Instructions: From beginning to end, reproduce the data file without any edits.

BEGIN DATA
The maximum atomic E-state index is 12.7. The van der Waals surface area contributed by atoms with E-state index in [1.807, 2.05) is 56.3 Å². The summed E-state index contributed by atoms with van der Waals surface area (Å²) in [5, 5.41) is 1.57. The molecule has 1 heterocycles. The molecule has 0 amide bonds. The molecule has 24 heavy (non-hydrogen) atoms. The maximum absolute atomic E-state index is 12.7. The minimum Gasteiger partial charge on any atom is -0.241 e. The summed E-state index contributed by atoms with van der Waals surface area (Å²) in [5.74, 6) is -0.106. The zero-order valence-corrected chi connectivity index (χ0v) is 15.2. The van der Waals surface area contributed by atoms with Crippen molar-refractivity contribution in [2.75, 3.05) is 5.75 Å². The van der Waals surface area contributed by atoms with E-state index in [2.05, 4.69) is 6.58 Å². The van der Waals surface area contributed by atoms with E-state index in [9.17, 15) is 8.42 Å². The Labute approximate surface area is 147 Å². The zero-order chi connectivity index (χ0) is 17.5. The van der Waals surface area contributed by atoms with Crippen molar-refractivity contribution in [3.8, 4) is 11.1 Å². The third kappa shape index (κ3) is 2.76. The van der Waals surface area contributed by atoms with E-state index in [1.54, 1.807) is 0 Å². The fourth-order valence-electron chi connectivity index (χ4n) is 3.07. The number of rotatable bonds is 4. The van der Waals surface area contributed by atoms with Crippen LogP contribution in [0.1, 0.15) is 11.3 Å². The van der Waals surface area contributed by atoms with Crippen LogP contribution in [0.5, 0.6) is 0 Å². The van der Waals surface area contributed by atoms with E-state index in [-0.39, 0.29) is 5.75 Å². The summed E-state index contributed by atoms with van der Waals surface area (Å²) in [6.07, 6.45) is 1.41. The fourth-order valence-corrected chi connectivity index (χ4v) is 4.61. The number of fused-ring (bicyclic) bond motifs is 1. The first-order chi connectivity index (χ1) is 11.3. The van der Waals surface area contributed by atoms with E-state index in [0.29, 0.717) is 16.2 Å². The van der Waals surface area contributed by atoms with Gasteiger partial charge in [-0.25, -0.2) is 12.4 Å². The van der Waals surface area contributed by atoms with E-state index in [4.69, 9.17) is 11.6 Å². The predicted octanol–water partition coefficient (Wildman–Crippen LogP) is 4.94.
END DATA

The maximum atomic E-state index is 12.7. The van der Waals surface area contributed by atoms with E-state index in [1.807, 2.05) is 56.3 Å². The summed E-state index contributed by atoms with van der Waals surface area (Å²) in [5, 5.41) is 1.57. The molecule has 1 heterocycles. The molecule has 0 amide bonds. The molecule has 24 heavy (non-hydrogen) atoms. The maximum absolute atomic E-state index is 12.7. The minimum Gasteiger partial charge on any atom is -0.241 e. The summed E-state index contributed by atoms with van der Waals surface area (Å²) in [5.74, 6) is -0.106. The zero-order valence-corrected chi connectivity index (χ0v) is 15.2. The van der Waals surface area contributed by atoms with Crippen molar-refractivity contribution in [2.75, 3.05) is 5.75 Å². The van der Waals surface area contributed by atoms with E-state index in [2.05, 4.69) is 6.58 Å². The van der Waals surface area contributed by atoms with E-state index in [9.17, 15) is 8.42 Å². The Labute approximate surface area is 147 Å². The zero-order chi connectivity index (χ0) is 17.5. The van der Waals surface area contributed by atoms with Crippen molar-refractivity contribution in [3.8, 4) is 11.1 Å². The third kappa shape index (κ3) is 2.76. The van der Waals surface area contributed by atoms with E-state index in [1.54, 1.807) is 0 Å². The fourth-order valence-electron chi connectivity index (χ4n) is 3.07. The number of rotatable bonds is 4. The van der Waals surface area contributed by atoms with Crippen LogP contribution in [0.1, 0.15) is 11.3 Å². The van der Waals surface area contributed by atoms with Crippen LogP contribution in [0.5, 0.6) is 0 Å². The van der Waals surface area contributed by atoms with E-state index in [-0.39, 0.29) is 5.75 Å². The summed E-state index contributed by atoms with van der Waals surface area (Å²) in [6.07, 6.45) is 1.41. The fourth-order valence-corrected chi connectivity index (χ4v) is 4.61. The number of fused-ring (bicyclic) bond motifs is 1. The first-order chi connectivity index (χ1) is 11.3. The van der Waals surface area contributed by atoms with E-state index in [0.29, 0.717) is 16.2 Å². The van der Waals surface area contributed by atoms with Gasteiger partial charge in [-0.25, -0.2) is 12.4 Å². The van der Waals surface area contributed by atoms with E-state index in [4.69, 9.17) is 11.6 Å². The predicted octanol–water partition coefficient (Wildman–Crippen LogP) is 4.94.